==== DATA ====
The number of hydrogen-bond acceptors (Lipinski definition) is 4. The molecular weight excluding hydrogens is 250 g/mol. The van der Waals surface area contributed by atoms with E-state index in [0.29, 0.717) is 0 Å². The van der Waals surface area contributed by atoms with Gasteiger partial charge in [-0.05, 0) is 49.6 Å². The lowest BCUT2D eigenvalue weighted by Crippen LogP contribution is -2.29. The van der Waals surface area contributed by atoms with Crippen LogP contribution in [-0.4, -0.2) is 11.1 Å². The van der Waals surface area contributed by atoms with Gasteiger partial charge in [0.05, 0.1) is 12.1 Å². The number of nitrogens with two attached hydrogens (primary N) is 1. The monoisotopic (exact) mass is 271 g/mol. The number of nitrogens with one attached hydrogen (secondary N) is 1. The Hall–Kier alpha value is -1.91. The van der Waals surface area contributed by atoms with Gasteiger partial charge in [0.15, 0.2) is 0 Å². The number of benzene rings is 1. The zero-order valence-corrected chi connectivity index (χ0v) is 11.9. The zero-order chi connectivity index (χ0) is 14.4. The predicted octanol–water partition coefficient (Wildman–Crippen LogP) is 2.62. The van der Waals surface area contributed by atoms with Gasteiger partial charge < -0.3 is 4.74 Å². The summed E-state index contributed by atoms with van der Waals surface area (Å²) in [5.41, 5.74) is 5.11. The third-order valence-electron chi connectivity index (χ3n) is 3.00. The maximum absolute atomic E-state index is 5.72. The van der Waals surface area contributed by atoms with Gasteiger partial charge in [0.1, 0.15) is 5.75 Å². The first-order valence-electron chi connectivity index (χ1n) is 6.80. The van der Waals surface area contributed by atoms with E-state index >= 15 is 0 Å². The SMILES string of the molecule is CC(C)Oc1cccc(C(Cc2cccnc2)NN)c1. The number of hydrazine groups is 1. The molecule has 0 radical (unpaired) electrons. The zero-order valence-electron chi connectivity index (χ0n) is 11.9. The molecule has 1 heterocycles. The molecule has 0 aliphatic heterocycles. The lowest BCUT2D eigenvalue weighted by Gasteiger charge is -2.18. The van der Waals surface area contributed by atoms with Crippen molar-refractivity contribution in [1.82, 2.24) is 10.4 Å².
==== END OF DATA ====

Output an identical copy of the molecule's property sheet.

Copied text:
The number of hydrogen-bond acceptors (Lipinski definition) is 4. The molecular weight excluding hydrogens is 250 g/mol. The van der Waals surface area contributed by atoms with E-state index in [0.29, 0.717) is 0 Å². The van der Waals surface area contributed by atoms with Gasteiger partial charge in [-0.05, 0) is 49.6 Å². The lowest BCUT2D eigenvalue weighted by Crippen LogP contribution is -2.29. The van der Waals surface area contributed by atoms with Crippen LogP contribution in [-0.4, -0.2) is 11.1 Å². The van der Waals surface area contributed by atoms with Gasteiger partial charge in [0.05, 0.1) is 12.1 Å². The number of nitrogens with two attached hydrogens (primary N) is 1. The monoisotopic (exact) mass is 271 g/mol. The number of nitrogens with one attached hydrogen (secondary N) is 1. The Hall–Kier alpha value is -1.91. The van der Waals surface area contributed by atoms with Gasteiger partial charge in [0.15, 0.2) is 0 Å². The number of benzene rings is 1. The zero-order valence-corrected chi connectivity index (χ0v) is 11.9. The zero-order chi connectivity index (χ0) is 14.4. The predicted octanol–water partition coefficient (Wildman–Crippen LogP) is 2.62. The van der Waals surface area contributed by atoms with Gasteiger partial charge < -0.3 is 4.74 Å². The summed E-state index contributed by atoms with van der Waals surface area (Å²) in [5.41, 5.74) is 5.11. The third-order valence-electron chi connectivity index (χ3n) is 3.00. The maximum absolute atomic E-state index is 5.72. The van der Waals surface area contributed by atoms with Gasteiger partial charge in [0.1, 0.15) is 5.75 Å². The first-order valence-electron chi connectivity index (χ1n) is 6.80. The van der Waals surface area contributed by atoms with E-state index >= 15 is 0 Å². The SMILES string of the molecule is CC(C)Oc1cccc(C(Cc2cccnc2)NN)c1. The number of hydrazine groups is 1. The molecule has 0 radical (unpaired) electrons. The zero-order valence-electron chi connectivity index (χ0n) is 11.9. The molecule has 1 heterocycles. The molecule has 0 aliphatic heterocycles. The lowest BCUT2D eigenvalue weighted by Gasteiger charge is -2.18. The van der Waals surface area contributed by atoms with Crippen molar-refractivity contribution in [1.82, 2.24) is 10.4 Å².